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Europe’s New Economic Crunch (Oil Prices Sure Aren’t Helping)

by Dr. Kent Moors | published September 16th, 2011

As we sit down here in Krakow to begin government sessions on shale gas policy, and European Union ministers meet in the southwestern city of Wrocław, Poland, thoughts are turning once again to oil pricing…

In case you haven’t been watching, Brent prices in London trade are accelerating, approaching $113 per barrel, while the West Texas Intermediate (WTI) benchmark traded in New York is about to break the $90 per level again.

The spread between the two remains at all-time highs, indicating that Brent will continue to appreciate quicker than U.S. pricing, although both are rising.

That spread is “in favor” of Brent.

This creates a continuing problem for the E.U., which is faced with mounting eurozone currency and liquidity problems, weakness in its banking sector, and a European Central Bank that’s experiencing dissent – within its own ranks – over the proper course of action.

Today’s meeting in Wrocław concerns whether Greece will receive the next tranche of a bailout package. That package is already widely perceived as being insufficient to prevent some sort of Greek default. Plus, the Germans are taking a hard line on what is necessary for that largess to keep coming.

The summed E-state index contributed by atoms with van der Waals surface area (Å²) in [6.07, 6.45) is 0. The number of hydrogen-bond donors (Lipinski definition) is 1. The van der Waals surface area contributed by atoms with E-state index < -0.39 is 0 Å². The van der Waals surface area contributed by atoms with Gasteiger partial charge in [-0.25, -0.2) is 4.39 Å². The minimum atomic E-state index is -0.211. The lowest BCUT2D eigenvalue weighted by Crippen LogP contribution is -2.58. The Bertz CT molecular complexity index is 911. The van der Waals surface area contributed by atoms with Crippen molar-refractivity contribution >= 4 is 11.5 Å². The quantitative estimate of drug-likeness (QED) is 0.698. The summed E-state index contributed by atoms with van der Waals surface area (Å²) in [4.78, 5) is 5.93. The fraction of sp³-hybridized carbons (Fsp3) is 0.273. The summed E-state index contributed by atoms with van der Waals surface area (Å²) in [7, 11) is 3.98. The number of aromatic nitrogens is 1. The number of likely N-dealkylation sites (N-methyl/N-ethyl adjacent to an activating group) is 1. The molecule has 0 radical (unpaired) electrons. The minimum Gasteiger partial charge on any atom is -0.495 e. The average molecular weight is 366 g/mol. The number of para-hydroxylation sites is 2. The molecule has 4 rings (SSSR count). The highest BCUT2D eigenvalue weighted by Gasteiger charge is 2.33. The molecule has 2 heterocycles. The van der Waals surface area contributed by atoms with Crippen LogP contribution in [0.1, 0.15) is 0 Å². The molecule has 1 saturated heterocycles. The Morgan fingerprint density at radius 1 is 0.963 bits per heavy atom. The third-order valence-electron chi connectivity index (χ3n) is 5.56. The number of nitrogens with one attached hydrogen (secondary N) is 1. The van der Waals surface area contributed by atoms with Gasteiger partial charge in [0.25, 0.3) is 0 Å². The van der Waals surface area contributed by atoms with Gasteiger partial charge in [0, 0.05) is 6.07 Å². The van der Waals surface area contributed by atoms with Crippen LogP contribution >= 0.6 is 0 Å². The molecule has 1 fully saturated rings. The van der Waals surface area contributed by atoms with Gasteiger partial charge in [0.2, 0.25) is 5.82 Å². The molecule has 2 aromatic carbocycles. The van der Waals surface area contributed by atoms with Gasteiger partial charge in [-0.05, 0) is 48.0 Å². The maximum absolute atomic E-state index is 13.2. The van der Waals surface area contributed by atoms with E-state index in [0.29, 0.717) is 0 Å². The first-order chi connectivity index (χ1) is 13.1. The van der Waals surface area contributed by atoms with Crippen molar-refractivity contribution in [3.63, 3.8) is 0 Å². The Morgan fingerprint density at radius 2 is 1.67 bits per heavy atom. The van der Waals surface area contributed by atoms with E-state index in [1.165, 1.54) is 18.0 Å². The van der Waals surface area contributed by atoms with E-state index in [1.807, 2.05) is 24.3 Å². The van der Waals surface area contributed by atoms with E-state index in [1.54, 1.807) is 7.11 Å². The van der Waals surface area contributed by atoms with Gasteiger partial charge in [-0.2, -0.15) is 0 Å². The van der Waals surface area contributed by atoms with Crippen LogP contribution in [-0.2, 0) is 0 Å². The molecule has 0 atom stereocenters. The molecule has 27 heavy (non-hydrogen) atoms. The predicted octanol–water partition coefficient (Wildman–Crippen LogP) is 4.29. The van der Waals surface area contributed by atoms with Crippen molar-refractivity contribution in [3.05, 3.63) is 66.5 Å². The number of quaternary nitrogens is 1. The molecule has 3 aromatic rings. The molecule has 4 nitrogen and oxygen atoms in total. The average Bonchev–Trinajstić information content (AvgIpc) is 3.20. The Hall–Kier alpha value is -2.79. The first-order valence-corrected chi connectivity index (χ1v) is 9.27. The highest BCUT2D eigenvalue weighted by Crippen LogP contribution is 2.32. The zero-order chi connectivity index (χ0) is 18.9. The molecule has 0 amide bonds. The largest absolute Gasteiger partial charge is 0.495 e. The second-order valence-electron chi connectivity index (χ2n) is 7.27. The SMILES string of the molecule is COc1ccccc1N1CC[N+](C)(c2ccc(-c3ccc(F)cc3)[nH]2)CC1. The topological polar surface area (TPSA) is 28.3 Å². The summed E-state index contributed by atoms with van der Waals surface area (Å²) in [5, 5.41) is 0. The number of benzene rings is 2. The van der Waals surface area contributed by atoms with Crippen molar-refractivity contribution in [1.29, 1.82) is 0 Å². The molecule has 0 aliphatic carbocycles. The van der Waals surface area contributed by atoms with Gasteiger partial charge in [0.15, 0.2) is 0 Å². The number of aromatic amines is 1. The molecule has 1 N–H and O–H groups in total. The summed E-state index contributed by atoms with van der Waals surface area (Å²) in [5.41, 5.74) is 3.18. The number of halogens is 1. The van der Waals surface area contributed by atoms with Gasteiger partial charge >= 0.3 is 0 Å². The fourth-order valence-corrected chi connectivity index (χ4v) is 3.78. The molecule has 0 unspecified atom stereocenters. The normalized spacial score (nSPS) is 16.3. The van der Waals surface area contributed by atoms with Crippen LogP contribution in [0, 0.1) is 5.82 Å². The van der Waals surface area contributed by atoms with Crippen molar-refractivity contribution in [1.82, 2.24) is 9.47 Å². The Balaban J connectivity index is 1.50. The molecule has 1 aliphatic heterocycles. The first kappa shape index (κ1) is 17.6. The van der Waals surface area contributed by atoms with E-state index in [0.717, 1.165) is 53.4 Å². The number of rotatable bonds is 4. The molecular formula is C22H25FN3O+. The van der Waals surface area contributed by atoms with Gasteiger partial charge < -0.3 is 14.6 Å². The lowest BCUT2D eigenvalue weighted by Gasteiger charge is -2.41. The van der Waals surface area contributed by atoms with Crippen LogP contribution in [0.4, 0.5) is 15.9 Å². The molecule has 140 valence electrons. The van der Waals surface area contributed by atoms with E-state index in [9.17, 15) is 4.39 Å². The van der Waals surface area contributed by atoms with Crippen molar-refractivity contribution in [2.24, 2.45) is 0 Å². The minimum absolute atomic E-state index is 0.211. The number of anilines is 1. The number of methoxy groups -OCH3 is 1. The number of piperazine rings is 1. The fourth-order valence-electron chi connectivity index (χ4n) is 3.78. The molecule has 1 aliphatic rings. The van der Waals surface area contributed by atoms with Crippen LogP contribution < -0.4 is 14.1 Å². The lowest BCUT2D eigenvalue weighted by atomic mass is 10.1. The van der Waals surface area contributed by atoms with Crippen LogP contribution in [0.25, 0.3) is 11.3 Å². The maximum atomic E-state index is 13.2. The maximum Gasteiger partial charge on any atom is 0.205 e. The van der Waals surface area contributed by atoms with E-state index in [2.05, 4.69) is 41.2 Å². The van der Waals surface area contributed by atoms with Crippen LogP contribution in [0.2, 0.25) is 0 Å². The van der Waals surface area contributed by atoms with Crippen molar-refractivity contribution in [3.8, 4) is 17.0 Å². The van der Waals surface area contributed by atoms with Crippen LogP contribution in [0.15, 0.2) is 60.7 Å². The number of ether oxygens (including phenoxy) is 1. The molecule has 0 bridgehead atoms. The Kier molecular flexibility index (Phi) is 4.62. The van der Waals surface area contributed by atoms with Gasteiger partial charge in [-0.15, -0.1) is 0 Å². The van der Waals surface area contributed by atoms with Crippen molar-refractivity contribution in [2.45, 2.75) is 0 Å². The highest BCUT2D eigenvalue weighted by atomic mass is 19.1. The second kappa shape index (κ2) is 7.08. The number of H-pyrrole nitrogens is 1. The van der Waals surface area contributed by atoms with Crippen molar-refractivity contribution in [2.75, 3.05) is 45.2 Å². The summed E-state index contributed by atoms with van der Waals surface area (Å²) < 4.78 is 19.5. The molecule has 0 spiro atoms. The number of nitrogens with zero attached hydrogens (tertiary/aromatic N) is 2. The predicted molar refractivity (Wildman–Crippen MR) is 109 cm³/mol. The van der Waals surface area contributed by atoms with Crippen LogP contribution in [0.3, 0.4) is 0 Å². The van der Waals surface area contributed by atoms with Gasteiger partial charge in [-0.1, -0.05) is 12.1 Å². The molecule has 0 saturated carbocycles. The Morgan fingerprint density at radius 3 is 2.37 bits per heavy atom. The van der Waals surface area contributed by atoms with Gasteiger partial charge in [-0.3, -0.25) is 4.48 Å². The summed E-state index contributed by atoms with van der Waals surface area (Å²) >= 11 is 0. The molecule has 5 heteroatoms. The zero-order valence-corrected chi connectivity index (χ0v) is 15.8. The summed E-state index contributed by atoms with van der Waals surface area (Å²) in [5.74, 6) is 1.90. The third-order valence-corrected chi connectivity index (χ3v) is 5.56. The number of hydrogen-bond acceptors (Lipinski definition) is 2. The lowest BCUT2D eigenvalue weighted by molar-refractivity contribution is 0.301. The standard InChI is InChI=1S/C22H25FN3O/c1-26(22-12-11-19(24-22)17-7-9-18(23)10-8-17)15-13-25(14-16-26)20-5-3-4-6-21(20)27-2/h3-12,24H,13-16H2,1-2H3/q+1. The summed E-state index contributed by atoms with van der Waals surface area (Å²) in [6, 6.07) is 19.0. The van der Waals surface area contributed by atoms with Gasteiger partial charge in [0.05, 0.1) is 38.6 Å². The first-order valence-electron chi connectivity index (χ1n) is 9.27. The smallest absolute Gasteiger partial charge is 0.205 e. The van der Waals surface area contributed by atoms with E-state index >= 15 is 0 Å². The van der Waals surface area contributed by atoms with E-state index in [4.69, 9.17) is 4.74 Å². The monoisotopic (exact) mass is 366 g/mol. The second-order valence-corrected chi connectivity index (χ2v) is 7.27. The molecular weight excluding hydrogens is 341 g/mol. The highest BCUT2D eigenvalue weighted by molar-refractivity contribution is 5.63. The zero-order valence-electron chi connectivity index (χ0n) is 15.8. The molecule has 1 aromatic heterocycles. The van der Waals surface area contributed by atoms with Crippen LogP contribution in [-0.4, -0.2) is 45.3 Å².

Meanwhile, the internal dispute is getting intense.

A good example is the decision made this morning by the ministers. Or actually the non-decision. The ministers decided… not to decide until next month.

The prospect of higher prices for Brent further complicates matters with the common currency.

The euro has been losing ground against the dollar throughout the latest period of the debt crisis. Of course, that says less about the dollar’s strength that it does about the euro’s enduring weakness.

That, combined with a rise in the cost of energy, means Europe is facing the prospect of a new economic crunch.

This one has the potential of completely derailing this continent-wide recovery already distinctive for its anemic performance.

In Krakow, Too, Our Problem Is Oil

There are essentially three reasons Poland has decided to expedite decisions on developing its domestic shale gas.

First, they may well have a lot of it. The estimate I will be giving them puts the extractable reserves in the five basins already identified in the country at more than 187 trillion cubic feet, or five times the rest of Europe combined.

Second, Poland is dependent upon Russian imported gas, introducing the latest stage in a political disagreement 500 years in the making.

But it is the third reason that is most compelling…

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